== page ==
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  1. Blog
  2. Reading
  3. September 14, 2020

5 Great Reads: The In-Office Away Message

September 14: Good and insightful things we've read online in the past week

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Image courtesy of GoodStudio

Workflow

‘Workplace diversity goes far past hiring. How leaders can support employees of color’

Advice aimed at supporting employees of color rarely dives as deep as Michelle Silverthorn does in this interview. The founder and CEO of Inclusion Nation, Silverthorn tackles lackluster recruitment efforts (you can’t just hire from Ivy Leagues, and expanding your pool to HBCUs isn’t the solution, either), the importance of pay audits even when budgets are frozen, and why companies should turn inward and focus on advancing the Black employees they already have. The article offers quick takeaways, but the full 19-minute report is well worth a listen. NPR

‘Extremely transparent and incredibly remote: GitLab’s radical vision for the future of work’

Imagine spending your first two weeks at a company checking off a 100-item to-do list, the tasks ranging from “set up two-factor identification” to “schedule a coffee chat with a random coworker.” That’s what new hires at GitLab do before they even start their jobs, and it’s all in an effort to cultivate the all-remote company’s team culture. GitLab’s employees, who were remote long before the pandemic, are based all over the world. If you work in a more traditional office, this deep dive into the company’s radical approach to transparency, documentation, and team bonding will be wild. Fast Company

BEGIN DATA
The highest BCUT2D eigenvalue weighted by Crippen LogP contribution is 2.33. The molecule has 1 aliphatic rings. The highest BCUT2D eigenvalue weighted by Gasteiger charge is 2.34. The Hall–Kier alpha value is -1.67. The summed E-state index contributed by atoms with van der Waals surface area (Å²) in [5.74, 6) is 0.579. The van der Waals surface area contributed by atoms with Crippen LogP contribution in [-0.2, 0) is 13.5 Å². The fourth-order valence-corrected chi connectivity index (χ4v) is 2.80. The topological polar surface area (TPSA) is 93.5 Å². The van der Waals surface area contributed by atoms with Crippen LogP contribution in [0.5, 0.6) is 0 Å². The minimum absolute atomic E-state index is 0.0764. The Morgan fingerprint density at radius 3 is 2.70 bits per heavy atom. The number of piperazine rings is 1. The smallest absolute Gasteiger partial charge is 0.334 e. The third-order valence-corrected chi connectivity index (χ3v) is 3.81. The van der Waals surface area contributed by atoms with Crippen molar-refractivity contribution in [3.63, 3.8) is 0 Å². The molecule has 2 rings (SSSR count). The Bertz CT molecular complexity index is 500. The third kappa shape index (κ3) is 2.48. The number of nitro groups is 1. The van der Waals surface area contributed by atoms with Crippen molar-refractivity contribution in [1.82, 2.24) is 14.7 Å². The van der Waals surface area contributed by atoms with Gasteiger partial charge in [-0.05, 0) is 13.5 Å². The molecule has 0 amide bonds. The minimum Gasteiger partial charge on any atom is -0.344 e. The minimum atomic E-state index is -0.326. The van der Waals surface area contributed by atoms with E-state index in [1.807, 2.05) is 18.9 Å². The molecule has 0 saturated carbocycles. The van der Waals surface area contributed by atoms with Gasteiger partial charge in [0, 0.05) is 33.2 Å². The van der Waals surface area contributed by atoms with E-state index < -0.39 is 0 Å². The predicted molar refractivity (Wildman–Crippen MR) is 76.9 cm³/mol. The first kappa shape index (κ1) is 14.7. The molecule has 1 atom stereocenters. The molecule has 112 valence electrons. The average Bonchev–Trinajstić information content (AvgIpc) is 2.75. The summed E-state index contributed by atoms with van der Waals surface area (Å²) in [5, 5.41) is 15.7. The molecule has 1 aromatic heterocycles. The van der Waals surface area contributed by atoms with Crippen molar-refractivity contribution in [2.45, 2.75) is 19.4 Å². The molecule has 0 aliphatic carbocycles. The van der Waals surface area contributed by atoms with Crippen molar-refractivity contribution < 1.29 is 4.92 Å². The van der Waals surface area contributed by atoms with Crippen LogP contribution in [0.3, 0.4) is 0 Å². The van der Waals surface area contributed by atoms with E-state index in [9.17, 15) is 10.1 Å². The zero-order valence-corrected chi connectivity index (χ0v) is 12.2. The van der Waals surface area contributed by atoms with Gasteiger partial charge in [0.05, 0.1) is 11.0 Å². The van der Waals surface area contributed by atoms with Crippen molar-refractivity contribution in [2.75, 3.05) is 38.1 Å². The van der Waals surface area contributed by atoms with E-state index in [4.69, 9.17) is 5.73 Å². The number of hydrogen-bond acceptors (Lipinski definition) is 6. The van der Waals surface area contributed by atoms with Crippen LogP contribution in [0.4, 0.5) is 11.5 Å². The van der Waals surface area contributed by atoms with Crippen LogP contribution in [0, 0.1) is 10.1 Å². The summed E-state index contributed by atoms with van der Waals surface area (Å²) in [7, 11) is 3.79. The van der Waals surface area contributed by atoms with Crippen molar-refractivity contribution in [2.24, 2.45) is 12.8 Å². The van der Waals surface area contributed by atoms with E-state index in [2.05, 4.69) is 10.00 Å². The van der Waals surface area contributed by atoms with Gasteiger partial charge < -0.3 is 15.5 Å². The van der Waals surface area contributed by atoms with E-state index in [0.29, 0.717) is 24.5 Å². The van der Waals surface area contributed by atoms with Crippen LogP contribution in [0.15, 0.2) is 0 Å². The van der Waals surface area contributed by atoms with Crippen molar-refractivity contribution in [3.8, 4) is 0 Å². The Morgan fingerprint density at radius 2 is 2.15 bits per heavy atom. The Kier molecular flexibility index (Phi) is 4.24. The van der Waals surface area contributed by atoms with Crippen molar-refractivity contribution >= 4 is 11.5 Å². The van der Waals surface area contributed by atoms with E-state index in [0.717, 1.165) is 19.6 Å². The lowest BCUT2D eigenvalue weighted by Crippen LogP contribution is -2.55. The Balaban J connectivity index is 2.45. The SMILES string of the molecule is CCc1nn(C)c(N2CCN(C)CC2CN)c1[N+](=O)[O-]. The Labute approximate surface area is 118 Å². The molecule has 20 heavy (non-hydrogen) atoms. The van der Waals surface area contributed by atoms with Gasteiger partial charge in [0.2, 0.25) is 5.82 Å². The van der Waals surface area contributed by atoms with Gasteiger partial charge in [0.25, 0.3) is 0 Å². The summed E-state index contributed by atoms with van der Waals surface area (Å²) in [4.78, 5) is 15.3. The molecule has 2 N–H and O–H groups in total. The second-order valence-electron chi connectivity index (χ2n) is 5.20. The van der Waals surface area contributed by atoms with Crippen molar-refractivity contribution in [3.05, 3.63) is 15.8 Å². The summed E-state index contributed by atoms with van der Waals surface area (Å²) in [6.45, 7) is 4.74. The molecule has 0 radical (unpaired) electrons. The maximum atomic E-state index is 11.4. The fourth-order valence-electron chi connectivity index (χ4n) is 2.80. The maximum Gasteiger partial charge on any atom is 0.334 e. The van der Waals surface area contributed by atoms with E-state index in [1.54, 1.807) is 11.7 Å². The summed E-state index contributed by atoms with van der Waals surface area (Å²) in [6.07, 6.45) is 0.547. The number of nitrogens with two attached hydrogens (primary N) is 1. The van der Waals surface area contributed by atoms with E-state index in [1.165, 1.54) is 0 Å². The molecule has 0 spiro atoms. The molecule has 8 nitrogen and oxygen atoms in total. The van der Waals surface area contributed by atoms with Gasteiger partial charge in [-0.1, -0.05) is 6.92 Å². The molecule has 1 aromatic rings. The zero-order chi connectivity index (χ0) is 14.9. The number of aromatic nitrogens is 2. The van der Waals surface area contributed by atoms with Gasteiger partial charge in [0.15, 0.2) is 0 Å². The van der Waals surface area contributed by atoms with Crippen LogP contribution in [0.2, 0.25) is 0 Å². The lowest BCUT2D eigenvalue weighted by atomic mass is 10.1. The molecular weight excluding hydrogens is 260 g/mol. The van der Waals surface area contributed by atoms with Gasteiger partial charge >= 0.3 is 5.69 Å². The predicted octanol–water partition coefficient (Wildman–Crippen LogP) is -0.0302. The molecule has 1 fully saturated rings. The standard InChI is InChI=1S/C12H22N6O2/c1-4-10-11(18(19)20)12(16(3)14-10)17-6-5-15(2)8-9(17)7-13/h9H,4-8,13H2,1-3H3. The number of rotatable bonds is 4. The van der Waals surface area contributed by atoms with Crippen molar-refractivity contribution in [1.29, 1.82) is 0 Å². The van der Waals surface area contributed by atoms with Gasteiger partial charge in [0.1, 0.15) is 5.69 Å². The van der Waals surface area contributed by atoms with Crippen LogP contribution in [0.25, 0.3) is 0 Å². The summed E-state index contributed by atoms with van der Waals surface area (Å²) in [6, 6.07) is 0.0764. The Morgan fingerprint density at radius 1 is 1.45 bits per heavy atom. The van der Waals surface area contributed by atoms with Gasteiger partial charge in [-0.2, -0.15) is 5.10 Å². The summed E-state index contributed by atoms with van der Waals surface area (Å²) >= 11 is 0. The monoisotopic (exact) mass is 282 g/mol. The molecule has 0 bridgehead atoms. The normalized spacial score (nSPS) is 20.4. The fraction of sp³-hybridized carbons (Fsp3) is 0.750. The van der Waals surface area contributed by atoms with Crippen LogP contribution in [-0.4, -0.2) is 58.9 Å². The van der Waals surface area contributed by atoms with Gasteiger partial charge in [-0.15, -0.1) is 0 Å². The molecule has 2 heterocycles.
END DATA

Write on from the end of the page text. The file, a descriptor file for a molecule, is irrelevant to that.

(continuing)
‘Now is the time to bring back away messages’

You’re on Twitter tweeting. You’re on Slack slacking. And none of that equals getting real work done. Angela Lashbrook argues here that, in order to drown out our virtual distractions, it’s perhaps time to resurrect our old AOL pal: the away message. For those of you didn’t log on as sunnysideup768 or the like, an away message is a quick note to let your adoring fans know why you’re not responding and when you might be back again, aka the in-office out-of-office reply. OneZero

Women to know

‘Citigroup’s Fraser to be first woman to lead a big Wall Street bank’

Citigroup announced last week that Jane Fraser, their president, will replace CEO Michael Corbat when he retires in February. Fraser will then, as the headline says, become the first woman to lead a big Wall Street bank. Beyond the obvious, what’s notable is this tidbit: “Ms. Fraser’s ascension will break one of corporate America’s longest-enduring glass ceilings. At a hearing of the House Financial Services Committee last April, one lawmaker asked Mr. Corbat and six of his peers to raise their hand if any of them believed they would be succeeded by a woman or person of color. None did.” Plans change. The New York Times

‘Behind the growing movement to add more women to history lessons’

How old were you when you first realized how few women were in your history lessons? Women’s stories make up only about 0.5 percent of recorded history. There are researchers and writers who’ve penned studies and essays about the catastrophe of women’s erasure (read “Grandmother Spider” by Rebecca Solnit). Now finally, we see the topic where it matters most: schools. This article details a new wave of activism to bring women’s heroism to the classroom, an effort to ensure every young girl has someone who looks like her to look up to. The Washington Post

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Photo of Beth Castle

Beth Castle

Managing Editor, InHerSight

Beth Castle is on staff at InHerSight, where she writes about workplace rights, diversity and inclusion, allyship, and feminism. Her bylines include Fast Company, Charlotte magazine, The Charlotte Observer, SouthPark magazine, Southbound magazine, and Atlanta magazine. She holds a master’s degree in journalism from the University of Missouri-Columbia.

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